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Dr. Walters embraces interactive approach to learning

Joey Huang | The Feather Online

Reece Trevino, ’19, observes an exhibit of an otter at the aquarium.

While most people were still sleeping, students from AP biology and zoology were already ready to leave for Monterey Bay Aquarium at 6:45 a.m. This field trip was led by Dr. Karen Walters, the teacher for both classes.

This is her fourth year of teaching at FC and she has taken her students on this trip every year. Each year Dr. Walters adds new elements to the trip. Her first year, she only took zoology students, and it was not until the second year that she took both classes.

Every year Walters has the same goal for the classes. She wants every student to learn more about the details of the marine animals.

“A great way to reinforce our lab experiences in class is with live animals,” Walters said. “The aquarium has wonderful resources to learn, touch and see. We had nice weather and perfect timing for low tide so we were finally able to go down to the tide pools. This was the first year for finding animals in their natural habitat.

“We found sea stars, lots of anemones, hermit crabs, mussels and urchins,” Walters continued. “Each year my goal for learning is the same: have the students enjoy the marine experience and become more interested and excited about studying science. Of course, I want them to learn details about the marine animals but also to become more curious.”

My favorite part of the trip was being able to explore the tide pools after we visited the aquarium. I enjoyed being able to see some of the animals we studied in zoology such as the starfish and the sea cucumber. I learned a lot about the Monterey peninsula’s wildlife diversity and how all life depends on each other to survive. — Reece Trevino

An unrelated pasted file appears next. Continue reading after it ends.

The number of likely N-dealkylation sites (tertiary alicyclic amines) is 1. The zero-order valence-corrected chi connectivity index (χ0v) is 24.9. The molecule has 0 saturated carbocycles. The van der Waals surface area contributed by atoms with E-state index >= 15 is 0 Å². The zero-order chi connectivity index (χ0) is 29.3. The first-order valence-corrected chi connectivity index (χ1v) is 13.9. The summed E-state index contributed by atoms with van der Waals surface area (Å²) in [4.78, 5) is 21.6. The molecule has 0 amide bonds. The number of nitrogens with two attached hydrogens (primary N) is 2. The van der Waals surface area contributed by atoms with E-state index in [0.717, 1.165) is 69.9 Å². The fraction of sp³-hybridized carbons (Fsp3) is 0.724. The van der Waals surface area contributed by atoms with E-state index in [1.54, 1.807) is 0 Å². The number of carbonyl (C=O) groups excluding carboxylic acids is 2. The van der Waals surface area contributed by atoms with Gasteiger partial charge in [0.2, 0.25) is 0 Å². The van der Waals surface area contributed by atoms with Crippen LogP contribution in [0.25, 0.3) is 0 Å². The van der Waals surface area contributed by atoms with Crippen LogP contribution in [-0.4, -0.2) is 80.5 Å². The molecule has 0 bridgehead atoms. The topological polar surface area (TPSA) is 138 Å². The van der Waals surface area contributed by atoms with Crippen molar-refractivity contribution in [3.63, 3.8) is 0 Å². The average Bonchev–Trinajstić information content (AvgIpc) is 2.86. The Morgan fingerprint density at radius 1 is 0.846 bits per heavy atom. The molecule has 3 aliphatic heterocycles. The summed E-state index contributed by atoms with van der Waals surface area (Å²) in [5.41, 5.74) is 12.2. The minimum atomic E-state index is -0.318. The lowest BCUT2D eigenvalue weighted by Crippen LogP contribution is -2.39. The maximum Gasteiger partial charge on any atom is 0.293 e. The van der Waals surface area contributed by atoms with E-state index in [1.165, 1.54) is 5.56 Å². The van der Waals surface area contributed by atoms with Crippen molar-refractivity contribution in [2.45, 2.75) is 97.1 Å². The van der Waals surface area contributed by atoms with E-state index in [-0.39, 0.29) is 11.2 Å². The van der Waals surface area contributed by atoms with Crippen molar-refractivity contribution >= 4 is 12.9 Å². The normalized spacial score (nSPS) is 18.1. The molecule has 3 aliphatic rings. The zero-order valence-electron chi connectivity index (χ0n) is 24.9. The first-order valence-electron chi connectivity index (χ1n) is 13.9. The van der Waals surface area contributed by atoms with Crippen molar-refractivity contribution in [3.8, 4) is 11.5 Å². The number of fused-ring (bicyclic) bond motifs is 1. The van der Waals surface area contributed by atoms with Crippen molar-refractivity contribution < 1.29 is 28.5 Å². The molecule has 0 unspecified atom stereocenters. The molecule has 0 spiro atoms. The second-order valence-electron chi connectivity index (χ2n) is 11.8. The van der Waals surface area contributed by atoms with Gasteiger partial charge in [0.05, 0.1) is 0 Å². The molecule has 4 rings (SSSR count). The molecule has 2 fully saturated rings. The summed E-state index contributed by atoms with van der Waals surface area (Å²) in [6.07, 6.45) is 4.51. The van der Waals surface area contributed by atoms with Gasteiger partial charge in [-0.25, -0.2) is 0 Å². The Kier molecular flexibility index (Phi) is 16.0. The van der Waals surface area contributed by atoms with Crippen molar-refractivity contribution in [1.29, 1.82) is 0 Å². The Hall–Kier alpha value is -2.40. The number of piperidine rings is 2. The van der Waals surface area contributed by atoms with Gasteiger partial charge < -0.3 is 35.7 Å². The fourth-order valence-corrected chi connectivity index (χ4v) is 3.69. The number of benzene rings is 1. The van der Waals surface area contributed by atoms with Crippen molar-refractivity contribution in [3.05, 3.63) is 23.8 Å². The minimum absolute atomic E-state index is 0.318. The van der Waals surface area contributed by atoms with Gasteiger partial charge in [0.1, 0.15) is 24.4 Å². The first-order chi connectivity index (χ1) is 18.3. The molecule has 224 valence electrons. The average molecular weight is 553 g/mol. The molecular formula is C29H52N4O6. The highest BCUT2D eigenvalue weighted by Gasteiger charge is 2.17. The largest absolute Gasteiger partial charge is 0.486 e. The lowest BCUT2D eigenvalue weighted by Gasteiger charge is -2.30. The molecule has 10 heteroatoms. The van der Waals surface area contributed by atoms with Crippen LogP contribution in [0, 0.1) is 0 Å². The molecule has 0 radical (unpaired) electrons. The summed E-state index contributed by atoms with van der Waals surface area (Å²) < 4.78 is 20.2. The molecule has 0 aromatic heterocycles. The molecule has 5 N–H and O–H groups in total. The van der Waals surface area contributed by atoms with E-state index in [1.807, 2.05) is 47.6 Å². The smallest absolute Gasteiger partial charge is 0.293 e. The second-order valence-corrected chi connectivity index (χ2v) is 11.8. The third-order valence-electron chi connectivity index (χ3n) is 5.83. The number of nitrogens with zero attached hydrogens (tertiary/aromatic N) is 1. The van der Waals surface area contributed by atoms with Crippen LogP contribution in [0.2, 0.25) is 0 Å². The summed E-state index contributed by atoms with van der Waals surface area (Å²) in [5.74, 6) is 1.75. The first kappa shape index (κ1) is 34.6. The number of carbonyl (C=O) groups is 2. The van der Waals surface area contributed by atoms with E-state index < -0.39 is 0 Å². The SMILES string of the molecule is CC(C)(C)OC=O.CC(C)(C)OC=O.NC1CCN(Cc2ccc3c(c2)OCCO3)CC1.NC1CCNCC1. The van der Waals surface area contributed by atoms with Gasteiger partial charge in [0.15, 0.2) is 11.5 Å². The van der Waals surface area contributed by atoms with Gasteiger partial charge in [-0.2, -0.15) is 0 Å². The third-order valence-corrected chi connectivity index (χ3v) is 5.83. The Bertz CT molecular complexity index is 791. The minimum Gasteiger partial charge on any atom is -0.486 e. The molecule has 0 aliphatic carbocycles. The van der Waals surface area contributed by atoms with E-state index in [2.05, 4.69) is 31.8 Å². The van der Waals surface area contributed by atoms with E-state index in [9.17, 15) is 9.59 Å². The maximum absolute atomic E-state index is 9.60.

Students arrived at the aquarium at 10:15 a.m. They waited by the aquarium, looking over the ocean, waiting for their class to begin. The class they attended was called “Biodiversity of the Kelp Forest”. 

Led by aquarium scientists, students learned how the kelp forest ecosystem works. They had the chance to see animals close up, including sea urchins, sea cucumbers, abalone and even fed some of them.

AP biology student Amanda Grimmius, ’19, learned a lot from this field trip, especially from the class. One of the things she learned was just how crucial each species is in the kelp forest.

Joey Huang | The Feather Online

Students observed jellyfish and other animals at the aquarium.

“My favorite part of this trip was the open sea exhibit,” Grimmius said. “It was super cool to see how they would actually interact in the wild. I learned a lot about the special niches in the kelp forest and what makes all of the species survive. If one of these species were gone the whole ecosystem could collapse. I had a great time overall.”

After the class, students had the rest of the afternoon to explore the aquarium. At 3:00 p.m. Dr. Walters took the class to explore tide pools on the beach. Zoology student Reece Trevino, ’19, has always been fascinated with marine life. He loved roaming around the pools and searching for animals.

“My favorite part of the trip was being able to explore the tide pools after we visited the aquarium,” Trevino said. “I enjoyed being able to see some of the animals we studied in zoology such as the starfish and the sea cucumber. I learned a lot about the Monterey peninsula’s wildlife diversity and how all life depends on each other to survive.”

Zoology class will finish off this semester by learning about the remaining invertebrates they have yet to study. Students will start learning about vertebrates in the second semester.

For another science-related article, check out Chemistry teacher uses science to instruct critical thinking, observation. For more articles, read Japanese-American internment survivor recalls life during WWII.

This author can be reached via twitter @johnmonke and via email: John Monke.

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